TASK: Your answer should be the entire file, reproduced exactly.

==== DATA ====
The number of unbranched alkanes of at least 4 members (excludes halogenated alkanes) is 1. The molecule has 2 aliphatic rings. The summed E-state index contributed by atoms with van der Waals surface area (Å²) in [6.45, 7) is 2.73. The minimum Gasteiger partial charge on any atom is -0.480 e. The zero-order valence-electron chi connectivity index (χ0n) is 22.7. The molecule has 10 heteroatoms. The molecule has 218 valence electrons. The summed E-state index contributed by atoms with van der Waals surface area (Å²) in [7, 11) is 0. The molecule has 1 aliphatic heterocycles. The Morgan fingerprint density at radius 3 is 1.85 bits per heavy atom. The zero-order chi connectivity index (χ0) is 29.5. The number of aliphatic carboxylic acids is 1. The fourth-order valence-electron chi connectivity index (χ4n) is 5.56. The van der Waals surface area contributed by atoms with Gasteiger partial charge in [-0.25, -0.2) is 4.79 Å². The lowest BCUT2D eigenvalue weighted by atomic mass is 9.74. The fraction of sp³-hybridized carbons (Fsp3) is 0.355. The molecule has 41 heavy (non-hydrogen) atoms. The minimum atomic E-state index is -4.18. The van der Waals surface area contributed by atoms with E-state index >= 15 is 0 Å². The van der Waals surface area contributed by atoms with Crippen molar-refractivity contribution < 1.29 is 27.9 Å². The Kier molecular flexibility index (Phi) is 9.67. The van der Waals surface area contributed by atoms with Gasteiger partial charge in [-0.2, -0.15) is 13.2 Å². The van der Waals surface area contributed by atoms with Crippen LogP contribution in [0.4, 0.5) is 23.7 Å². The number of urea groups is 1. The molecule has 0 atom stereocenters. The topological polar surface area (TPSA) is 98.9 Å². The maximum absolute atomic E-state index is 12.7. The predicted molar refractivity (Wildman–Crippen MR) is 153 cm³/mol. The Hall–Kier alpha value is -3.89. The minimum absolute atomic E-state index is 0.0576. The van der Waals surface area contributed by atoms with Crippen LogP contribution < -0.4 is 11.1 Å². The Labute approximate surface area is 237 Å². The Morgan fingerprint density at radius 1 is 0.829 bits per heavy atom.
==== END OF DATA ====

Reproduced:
The number of unbranched alkanes of at least 4 members (excludes halogenated alkanes) is 1. The molecule has 2 aliphatic rings. The summed E-state index contributed by atoms with van der Waals surface area (Å²) in [6.45, 7) is 2.73. The minimum Gasteiger partial charge on any atom is -0.480 e. The zero-order valence-electron chi connectivity index (χ0n) is 22.7. The molecule has 10 heteroatoms. The molecule has 218 valence electrons. The summed E-state index contributed by atoms with van der Waals surface area (Å²) in [7, 11) is 0. The molecule has 1 aliphatic heterocycles. The Morgan fingerprint density at radius 3 is 1.85 bits per heavy atom. The zero-order chi connectivity index (χ0) is 29.5. The number of aliphatic carboxylic acids is 1. The fourth-order valence-electron chi connectivity index (χ4n) is 5.56. The van der Waals surface area contributed by atoms with Gasteiger partial charge in [-0.25, -0.2) is 4.79 Å². The lowest BCUT2D eigenvalue weighted by atomic mass is 9.74. The fraction of sp³-hybridized carbons (Fsp3) is 0.355. The molecule has 41 heavy (non-hydrogen) atoms. The minimum atomic E-state index is -4.18. The van der Waals surface area contributed by atoms with E-state index >= 15 is 0 Å². The van der Waals surface area contributed by atoms with Crippen molar-refractivity contribution < 1.29 is 27.9 Å². The Kier molecular flexibility index (Phi) is 9.67. The van der Waals surface area contributed by atoms with Gasteiger partial charge in [-0.2, -0.15) is 13.2 Å². The van der Waals surface area contributed by atoms with Crippen LogP contribution in [0.4, 0.5) is 23.7 Å². The number of urea groups is 1. The molecule has 0 atom stereocenters. The topological polar surface area (TPSA) is 98.9 Å². The maximum absolute atomic E-state index is 12.7. The predicted molar refractivity (Wildman–Crippen MR) is 153 cm³/mol. The Hall–Kier alpha value is -3.89. The minimum absolute atomic E-state index is 0.0576. The van der Waals surface area contributed by atoms with Crippen LogP contribution < -0.4 is 11.1 Å². The Labute approximate surface area is 237 Å². The Morgan fingerprint density at radius 1 is 0.829 bits per heavy atom.